The Elephant and Castle – ‘called ‘the Elephant’ by Londoners – sits south of the river about a mile from Westminster Bridge. It’s been a chaotic traffic junction since the 17th century, sitting at the confluence of major coaching routes in, out, and across the city, connecting the neighbourhood with south and south-east England – and the continent beyond.
The area was devastated during the World War Two Blitz and was re-built in the early 1960s around two roundabouts (traffic circles). The 60s Elephant and Castle shopping centre was designed by husband-and-wife team Paul Boissevian and Barbara Osman. It was one of the largest purpose-built indoor retail malls in post-war Europe. It had its detractors and its fans too but, after 55 years, closed in October 2020. It’s currently being demolished to be replaced by retail and residential accommodation and to create new facilities for the London College of Communication.
The noisy and dusty building site rather dominates the current landscape. But look beyond the traffic, the scaffolding and the demolition …and the area harbours some rare hidden gems. They include beautiful green spaces, striking architecture and the legacy of some of London’s leading historic figures, including Charlie Chaplin, who was born nearby. And within walking distance are some of London’s very best attractions – including Borough Market, the Tate Modern Gallery and the Imperial War Museum.
What’s in a name?
The neighbourhood’s curious name is shrouded in mythology, but the most likely explanation for its strange moniker is the Elephant and Castle smithy (or blacksmith), which became a tavern in 1760. The blacksmith may have taken its name from the mighty Cutler’s Company, which made swords and tools – and also dealt in ivory. Another popular theory is that the name relates to the Infanta of Castile, mistress of King Charles I. Or it may simply relate to ancient heraldry, where an elephant is always shown with a castle on its back. This is also why some chess sets have elephants with castles on their backs.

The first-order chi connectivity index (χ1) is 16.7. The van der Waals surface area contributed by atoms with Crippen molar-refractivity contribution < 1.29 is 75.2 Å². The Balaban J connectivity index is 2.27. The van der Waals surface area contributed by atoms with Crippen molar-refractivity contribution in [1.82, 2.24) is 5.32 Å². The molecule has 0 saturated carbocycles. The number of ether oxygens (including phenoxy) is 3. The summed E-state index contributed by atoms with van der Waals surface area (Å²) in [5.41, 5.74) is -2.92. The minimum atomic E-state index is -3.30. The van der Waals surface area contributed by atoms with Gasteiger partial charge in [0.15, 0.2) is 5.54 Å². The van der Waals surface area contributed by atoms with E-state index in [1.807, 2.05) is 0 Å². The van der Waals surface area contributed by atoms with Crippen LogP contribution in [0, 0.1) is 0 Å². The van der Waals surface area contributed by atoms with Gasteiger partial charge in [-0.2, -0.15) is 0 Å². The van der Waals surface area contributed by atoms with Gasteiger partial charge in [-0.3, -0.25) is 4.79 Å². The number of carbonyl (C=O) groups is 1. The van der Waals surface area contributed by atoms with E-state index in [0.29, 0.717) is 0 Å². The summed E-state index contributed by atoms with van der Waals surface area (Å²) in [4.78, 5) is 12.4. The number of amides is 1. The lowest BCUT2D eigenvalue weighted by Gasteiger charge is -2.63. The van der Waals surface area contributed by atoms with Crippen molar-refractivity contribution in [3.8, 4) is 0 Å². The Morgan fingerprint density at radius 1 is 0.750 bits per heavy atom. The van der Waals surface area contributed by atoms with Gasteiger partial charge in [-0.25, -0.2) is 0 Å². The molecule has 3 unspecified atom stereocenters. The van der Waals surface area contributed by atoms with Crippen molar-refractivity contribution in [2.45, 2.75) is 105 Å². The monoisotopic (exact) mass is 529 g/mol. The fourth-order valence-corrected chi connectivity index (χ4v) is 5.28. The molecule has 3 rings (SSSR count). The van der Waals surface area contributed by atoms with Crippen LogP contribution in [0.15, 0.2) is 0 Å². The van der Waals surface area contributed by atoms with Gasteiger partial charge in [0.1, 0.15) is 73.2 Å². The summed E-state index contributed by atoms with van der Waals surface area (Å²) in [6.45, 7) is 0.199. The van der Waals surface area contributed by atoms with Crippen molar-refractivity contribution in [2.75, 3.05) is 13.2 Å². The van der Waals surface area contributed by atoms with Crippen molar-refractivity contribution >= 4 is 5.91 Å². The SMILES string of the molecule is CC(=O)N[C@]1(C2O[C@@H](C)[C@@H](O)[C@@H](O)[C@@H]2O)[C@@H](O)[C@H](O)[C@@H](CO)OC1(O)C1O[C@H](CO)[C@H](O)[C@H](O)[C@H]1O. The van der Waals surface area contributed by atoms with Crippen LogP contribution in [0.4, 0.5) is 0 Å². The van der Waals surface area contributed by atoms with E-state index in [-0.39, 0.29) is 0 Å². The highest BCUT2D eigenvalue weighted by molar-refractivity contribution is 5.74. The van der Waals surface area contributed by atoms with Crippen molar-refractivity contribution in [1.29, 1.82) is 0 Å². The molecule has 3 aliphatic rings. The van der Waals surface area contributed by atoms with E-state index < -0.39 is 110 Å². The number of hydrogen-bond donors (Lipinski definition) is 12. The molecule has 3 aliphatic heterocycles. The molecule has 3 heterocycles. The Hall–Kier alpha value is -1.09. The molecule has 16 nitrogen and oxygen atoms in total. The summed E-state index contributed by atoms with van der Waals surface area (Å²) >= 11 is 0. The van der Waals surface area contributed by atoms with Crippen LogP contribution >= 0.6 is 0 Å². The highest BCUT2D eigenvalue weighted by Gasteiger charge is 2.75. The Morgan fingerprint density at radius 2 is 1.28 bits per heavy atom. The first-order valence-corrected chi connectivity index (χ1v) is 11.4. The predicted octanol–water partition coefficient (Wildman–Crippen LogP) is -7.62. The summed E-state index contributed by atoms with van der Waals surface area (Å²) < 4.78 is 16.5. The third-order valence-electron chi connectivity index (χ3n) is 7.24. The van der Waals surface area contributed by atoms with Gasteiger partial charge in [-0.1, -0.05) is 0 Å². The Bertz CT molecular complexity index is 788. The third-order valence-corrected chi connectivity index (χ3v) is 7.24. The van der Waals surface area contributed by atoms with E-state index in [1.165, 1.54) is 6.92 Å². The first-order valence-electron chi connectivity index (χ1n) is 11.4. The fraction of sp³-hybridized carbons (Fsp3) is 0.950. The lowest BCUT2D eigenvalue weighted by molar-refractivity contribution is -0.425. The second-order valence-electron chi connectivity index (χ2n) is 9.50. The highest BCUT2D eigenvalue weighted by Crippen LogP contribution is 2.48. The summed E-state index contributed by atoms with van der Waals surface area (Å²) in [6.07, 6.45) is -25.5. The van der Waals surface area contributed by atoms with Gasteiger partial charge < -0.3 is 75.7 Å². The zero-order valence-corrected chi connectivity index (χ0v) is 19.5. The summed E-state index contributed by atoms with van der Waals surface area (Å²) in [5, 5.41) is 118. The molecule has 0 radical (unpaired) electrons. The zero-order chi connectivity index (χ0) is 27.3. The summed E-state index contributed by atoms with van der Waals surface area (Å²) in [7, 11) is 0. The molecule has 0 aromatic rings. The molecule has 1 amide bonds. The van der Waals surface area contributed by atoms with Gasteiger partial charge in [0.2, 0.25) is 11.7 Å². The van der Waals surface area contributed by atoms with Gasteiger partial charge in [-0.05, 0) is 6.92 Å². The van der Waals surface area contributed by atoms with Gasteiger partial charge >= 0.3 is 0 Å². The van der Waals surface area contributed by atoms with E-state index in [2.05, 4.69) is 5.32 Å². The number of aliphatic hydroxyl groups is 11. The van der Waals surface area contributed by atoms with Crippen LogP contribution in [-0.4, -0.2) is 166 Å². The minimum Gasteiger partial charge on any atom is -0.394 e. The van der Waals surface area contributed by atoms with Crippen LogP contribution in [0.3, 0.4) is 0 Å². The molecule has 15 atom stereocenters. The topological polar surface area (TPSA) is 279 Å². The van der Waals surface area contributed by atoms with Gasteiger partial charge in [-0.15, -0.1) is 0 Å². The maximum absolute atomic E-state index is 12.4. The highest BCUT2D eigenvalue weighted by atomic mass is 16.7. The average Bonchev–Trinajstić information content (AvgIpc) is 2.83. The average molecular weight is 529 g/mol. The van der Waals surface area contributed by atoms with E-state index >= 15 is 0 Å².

Until the middle of the 17th century the area was part of Surrey and very much in the countryside. Small-scale industry existed, including the making of clay pipes. Tobacco became increasingly popular. It became cheaper with the success of British tobacco planters in the Jamestown Colony, growing this new cash crop in ever greater volumes. The Elephant’s fortunes improved however with the building of Westminster Bridge, connecting it to Parliament, just over the river, and to the heart of the now-fashionable and prosperous West End of London. It received a second boost with the arrival of the railways, sitting as it does between London Bridge and Waterloo stations. This connected the neighbourhood to Surrey and the south-west, and to Kent (the Garden of England), the south-east, France and beyond.